Mary Elizabeth SantoroJuly 31, 1942 ~ October 25, 2017 (age 75)
It’s the mid-1940’s. There is a girl, an adventurous girl, with an impish twinkle in her eyes.
Wherever excitement led, Mary followed. At the age of three, clad in only jammies, this little girl walked out of the house that she shared with her parents Joseph and Ruth (McCarthy) Santoro and her older brother, also Joseph, and made her way to St. Paul’s Church to join the Easter Parade she’d heard her family talk about so much. Alas, there was no parade, as it had not yet started at five o’clock in the morning! But Mary was always ready and eager to be part of life’s great pageantry.
Mary grew up in the city of Brockton MA, surrounded by members of her large Italian, and reasonably-sized Irish, families. A steady stream of aunts, uncles, cousins and friends laid the loving foundation for a lifelong connection to family, community and food. Mary never lacked for exciting things to do, and she did them with intention and enthusiasm.
Mary was a nurturer, a consummate care-giver with a strong sense of purpose. Her mother Ruth’s lengthy illnesses when Mary was young, plus her confident, compassionate nature, led her toward a career in the healing arts. She was a member of the class of 1963 Nursing Program at Sturdy Memorial Hospital in Attleboro MA, where she then worked for two decades in the Pediatric, ICU and Recovery units. Mary earned her Bachelor’s in Nursing, and began working in oncology and outpatient chemo care, with time spent at Goddard, Dana Farber Cancer Institute, and Spaulding Rehabilitation Hospital. Most recently, she shifted to direct care-giving of the elderly at Marina Bay and Fenno House in Quincy. It was work that she loved done in a place that she also called home.
Caring for people was not only her vocation, it gave her a reason to BE. Her patients became friends, and frequently expressed--with sincere delight--that Mary took such great care of them. For her children, this continual celebration of her bedside manner was like living with a celebrity. She also brought great comfort to people through song, and with food. She enjoyed walks along the ocean, trips to Foxwoods, eating Chinese food, and reading scary novels.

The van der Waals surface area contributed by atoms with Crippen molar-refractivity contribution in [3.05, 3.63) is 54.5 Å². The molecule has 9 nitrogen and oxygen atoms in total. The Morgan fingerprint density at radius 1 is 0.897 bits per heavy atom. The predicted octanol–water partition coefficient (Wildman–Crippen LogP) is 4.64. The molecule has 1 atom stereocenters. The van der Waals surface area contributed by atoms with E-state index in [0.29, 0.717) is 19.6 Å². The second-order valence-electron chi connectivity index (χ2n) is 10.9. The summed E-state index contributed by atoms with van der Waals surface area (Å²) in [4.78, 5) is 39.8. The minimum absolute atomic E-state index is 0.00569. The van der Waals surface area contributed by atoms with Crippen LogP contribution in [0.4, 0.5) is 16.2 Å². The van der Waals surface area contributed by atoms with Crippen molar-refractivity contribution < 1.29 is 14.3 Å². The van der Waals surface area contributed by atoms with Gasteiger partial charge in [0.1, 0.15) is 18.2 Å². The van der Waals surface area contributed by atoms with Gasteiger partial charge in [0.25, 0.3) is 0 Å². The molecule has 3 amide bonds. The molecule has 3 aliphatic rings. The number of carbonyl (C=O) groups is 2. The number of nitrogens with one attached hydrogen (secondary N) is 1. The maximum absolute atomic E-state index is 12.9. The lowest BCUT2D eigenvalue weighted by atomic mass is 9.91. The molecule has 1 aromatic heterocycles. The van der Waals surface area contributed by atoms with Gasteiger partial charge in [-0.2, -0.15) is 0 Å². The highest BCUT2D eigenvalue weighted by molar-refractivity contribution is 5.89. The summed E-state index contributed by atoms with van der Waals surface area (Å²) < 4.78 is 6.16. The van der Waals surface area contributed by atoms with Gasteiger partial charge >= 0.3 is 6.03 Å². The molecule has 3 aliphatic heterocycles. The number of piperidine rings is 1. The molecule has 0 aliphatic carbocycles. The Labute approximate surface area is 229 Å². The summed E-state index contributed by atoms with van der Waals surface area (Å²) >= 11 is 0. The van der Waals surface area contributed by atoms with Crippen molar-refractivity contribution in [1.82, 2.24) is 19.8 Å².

Music was a lifelong friend! Mary shared her amazing soprano singing voice with her church choirs (most recently at St. Chrysostom’s in Quincy), and in performances with the Norton Singers and Chaminade Opera Group. You would often find her tuning her pitch pipe in Louise Petit’s Purple Passion Pit. Whether as Daisy Mae in L’il Abner or Grandma Tzeitel in Fiddler on the Roof, her spirit, and those of folks around her, rose in song.
Christmas carols started playing the moment the turkey platter was put in the cupboard. Mary loved the holiday season: the music, the splendor, the celebrations, the food! Those of us in her giving circle will certainly miss her scrumptious holiday fudge and ricotta squares…. although our waistlines will thank us later!
In 1964 she married Richard Paulson, also from Brockton, which added a large Swedish contingent to the family. Together they had a set of twins, Beth and Barbara, built a house in the country in Plainville, and had a set of Irish twins, Catherine and Eric. Though their marriage did end in divorce, Mary and Dick remained supportive of each other. As Mummy, she was an excellent provider who led by example. Her children learned resilience and responsibility: not everyone can say they could turn hospital corners at age five. The kids were brought in on her adventures, and, in turn, developed a love of travel, time outdoors, and a healthy sense of curiosity. The family spent weekends enjoying a swim and a picnic at Grandma and Grandpa’s cottage in Bourne, frolicking in the waves at Horseneck Beach, or spending an entire Sunday cooking a month’s worth of food.
Her bereaved family includes her sister-in-law Lynn, nieces Sarah and Felicia, Barb’s husband Dan and Beth’s partner Jamie, grandchildren Callan and Stellen, step-grandchildren Max and Henry, ten million cousins, and just as many friends. Mary always did find the right community of friends among which to be at home, with her ready smiles, hugs, and that twinkle in her eye.
Mary passed quietly and unexpectedly on an October night in her 76th year, a pot of meatballs on the stove and the Celtics on the TV; they won, of course. Her family gathered at her home at Fenno House and started to record this tribute to her life. Please share your stories and photos with us, we’d love to know much more about this delightful woman who was known and loved by so many. Pictures of her granddaughter were placed on almost every surface, and in every nook and cranny and duty bag. She so loved being a grandma.
A service for her local community will be held at Fenno House this week, and a memorial celebration of her life will be announced shortly. Mary’s cremains will be spread ‘round the world in the places she loved and hoped to visit.